The National Security Agency (NSA) expects National Security Systems (NSS) owners and vendors to start using post-quantum algorithms by 2035.

To plan for that goal, NSA recommended that NSS vendors begin to prepare for upcoming post-quantum algorithmic requirements needed on classical networks that harbor sensitive data related to national security.

However, NSA explained that NSS owners and vendors should not deploy quantum-resistant algorithms on mission networks until vetted by the National Institute of Standards and Technology (NIST) and the National Information Assurance Partnership (NIAP). There will be a transition period for that process, for which NSA will release NSS transition requirements.

“We want people to take note of these requirements to plan and budget for the expected transition, but we don’t want to get ahead of the standards process,” Rob Joyce, director of NSA Cybersecurity, said in a press release.

The Commercial National Security Algorithm Suite 2.0 (CNSA 2.0) cybersecurity advisory outlines NSA’s new encryption standards.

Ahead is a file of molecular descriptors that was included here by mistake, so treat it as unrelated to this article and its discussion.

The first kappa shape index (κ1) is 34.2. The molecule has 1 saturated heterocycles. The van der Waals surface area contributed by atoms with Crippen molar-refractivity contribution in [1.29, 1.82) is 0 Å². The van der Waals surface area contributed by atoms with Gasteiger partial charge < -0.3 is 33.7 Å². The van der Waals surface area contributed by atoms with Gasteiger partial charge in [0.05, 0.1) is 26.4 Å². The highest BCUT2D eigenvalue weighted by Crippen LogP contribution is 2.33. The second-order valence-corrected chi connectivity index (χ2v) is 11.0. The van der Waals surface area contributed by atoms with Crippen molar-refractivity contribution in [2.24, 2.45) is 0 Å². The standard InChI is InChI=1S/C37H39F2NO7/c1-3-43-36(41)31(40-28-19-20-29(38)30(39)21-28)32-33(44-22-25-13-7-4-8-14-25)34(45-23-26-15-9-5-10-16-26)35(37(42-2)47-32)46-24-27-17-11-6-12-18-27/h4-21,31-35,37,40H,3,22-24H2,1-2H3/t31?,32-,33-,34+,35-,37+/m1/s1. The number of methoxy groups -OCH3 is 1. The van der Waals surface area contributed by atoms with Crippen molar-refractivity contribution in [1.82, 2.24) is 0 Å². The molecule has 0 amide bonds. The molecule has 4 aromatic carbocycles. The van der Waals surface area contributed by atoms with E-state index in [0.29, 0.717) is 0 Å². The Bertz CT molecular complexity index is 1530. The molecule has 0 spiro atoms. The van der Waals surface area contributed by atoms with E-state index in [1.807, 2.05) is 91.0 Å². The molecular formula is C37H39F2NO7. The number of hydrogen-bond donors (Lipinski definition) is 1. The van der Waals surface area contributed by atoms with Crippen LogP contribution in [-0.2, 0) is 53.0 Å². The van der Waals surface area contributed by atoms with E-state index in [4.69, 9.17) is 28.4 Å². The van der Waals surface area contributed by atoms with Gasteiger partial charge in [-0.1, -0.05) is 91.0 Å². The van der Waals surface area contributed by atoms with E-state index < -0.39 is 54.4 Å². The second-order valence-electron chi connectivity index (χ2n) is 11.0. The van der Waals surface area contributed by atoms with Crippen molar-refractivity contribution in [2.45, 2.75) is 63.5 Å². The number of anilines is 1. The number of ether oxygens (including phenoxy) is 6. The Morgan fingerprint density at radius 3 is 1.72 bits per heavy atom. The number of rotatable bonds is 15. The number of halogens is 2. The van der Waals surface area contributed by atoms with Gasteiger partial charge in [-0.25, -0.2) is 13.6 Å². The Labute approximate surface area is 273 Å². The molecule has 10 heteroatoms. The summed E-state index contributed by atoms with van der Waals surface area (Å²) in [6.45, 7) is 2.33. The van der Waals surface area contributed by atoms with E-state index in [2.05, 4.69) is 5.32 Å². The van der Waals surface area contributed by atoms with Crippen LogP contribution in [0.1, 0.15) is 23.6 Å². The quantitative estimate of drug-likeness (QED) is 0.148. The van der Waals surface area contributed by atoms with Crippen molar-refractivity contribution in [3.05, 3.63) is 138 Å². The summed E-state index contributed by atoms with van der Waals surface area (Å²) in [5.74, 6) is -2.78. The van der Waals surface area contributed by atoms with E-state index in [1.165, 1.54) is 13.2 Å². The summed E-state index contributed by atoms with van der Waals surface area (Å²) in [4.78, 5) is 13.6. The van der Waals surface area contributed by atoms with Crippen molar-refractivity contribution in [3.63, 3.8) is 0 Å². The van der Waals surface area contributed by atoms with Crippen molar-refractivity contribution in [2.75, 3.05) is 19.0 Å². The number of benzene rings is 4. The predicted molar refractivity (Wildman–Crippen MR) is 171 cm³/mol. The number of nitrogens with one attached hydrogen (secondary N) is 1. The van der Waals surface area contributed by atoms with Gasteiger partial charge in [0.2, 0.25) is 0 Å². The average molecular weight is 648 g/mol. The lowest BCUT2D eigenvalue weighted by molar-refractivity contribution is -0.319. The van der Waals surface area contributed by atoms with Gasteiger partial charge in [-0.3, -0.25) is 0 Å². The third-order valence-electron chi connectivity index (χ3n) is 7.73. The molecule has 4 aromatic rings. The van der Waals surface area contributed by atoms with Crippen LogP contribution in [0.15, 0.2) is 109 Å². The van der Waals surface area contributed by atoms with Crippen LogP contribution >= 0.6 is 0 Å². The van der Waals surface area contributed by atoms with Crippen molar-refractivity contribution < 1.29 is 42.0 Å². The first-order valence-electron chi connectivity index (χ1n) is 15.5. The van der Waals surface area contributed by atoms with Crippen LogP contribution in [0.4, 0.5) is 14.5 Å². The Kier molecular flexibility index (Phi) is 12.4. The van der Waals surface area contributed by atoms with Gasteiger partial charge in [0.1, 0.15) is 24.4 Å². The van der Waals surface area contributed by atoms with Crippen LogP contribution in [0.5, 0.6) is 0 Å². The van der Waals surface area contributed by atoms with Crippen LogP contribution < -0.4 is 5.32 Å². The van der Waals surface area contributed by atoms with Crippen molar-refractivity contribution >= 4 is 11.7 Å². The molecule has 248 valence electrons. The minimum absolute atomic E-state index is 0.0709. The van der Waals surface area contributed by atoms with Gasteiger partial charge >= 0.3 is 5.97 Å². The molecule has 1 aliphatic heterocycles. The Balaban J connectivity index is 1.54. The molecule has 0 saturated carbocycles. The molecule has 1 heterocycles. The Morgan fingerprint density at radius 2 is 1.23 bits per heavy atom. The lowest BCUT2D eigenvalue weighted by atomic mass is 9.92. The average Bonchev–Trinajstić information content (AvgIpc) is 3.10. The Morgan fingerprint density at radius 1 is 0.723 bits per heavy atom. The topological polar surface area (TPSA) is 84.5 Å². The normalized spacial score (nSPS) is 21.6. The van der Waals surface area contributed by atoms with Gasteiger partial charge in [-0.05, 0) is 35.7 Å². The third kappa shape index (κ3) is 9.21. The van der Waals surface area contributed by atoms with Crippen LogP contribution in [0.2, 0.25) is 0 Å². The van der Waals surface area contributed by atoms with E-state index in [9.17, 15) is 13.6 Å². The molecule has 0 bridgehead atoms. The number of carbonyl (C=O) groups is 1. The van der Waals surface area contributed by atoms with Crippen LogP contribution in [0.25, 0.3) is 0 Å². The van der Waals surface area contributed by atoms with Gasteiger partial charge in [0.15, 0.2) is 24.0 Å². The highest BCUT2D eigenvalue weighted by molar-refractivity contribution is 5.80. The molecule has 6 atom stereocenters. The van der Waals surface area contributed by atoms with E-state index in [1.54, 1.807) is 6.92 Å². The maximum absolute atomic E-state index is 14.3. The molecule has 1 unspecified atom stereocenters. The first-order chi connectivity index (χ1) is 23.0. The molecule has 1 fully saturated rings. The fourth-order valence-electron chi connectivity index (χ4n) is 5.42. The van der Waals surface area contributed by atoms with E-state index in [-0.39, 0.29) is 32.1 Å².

The algorithms in CNSA 2.0 are an update to those in the currently required CNSA 1.0. The upgraded algorithm includes new public and symmetric key encryption and software and firmware updates. CNSA 2.0 algorithms were analyzed and deemed secure against classical and quantum computers.

In addition, NSA’s CNSA 2.0 algorithm selections are based on NIST’s recently announced selections for standardization for quantum-resistant cryptography. NSA also urged NSS owners and vendors to pay attention to NIST selections and the future requirements outlined in CNSA 2.0, while CNSA 1.0 compliance continues to be required in the interim.

“This transition to quantum-resistant technology in our most critical systems will require collaboration between government, National Security System owners and operators, and industry,” said Joyce. “Our hope is that sharing these requirements now will help efficiently operationalize these requirements when the time comes.”

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Lisbeth Perez
Lisbeth Perez
Lisbeth Perez is a MeriTalk Senior Technology Reporter covering the intersection of government and technology.